Alfred's Tower is located on the border between Somerset and Wiltshire at the top of a hill at an elevation of 261 metres above sea level. It is 48 metres high and can be seen for miles around. It has views over Somerset, Wiltshire and Dorset. It was commissioned by Henry Hoare, creator of the magnificent landscaped gardens at nearby Stourhead in Wiltshire, in 1772 in honour of the achievements of King Alfred. It is located close to where it is thought Alfred gathered local Wessex men together before fighting and defeating the Danish invaders at Edington in Wiltshire in 878 AD.
The Tower is triangular with circular turrets at each corner. Between the turrets it is hollow and open to the sky. There is a staircase in one of the turrets, which has 205 steps leading up to a viewing platform. It is open to the public at weekends in the summer.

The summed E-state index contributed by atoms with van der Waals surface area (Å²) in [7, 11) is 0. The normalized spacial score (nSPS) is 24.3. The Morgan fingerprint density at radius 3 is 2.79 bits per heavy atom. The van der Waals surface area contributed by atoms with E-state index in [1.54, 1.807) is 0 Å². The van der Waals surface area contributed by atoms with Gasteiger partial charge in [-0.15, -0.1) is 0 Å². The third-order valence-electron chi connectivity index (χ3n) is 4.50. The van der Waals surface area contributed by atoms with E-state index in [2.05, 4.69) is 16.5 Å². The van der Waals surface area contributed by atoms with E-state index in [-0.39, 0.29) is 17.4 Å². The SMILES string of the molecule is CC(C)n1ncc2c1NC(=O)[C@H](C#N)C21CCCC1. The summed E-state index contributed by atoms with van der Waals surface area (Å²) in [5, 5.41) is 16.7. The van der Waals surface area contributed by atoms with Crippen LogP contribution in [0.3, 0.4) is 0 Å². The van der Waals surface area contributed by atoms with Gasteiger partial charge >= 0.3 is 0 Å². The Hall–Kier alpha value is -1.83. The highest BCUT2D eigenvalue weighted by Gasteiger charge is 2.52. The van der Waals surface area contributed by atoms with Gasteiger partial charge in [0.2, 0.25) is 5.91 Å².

In 1944 an American Air Force plane crashed into the top of the Tower. The 5 airmen were killed but the Tower survived, although it was damaged. It was restored in 1986. The Tower was given to the National Trust as part of the Stourhead Estate in 1946.
Alfred's Tower is the location for the start of the 28 mile long Leland Trail, which runs across Somerset to Ham Hill.
Statue of Alfred 9 metres up the tower.
|Alfred's Tower on a frosty morning in January 2015|
Autumn Colours at Stourhead Gardens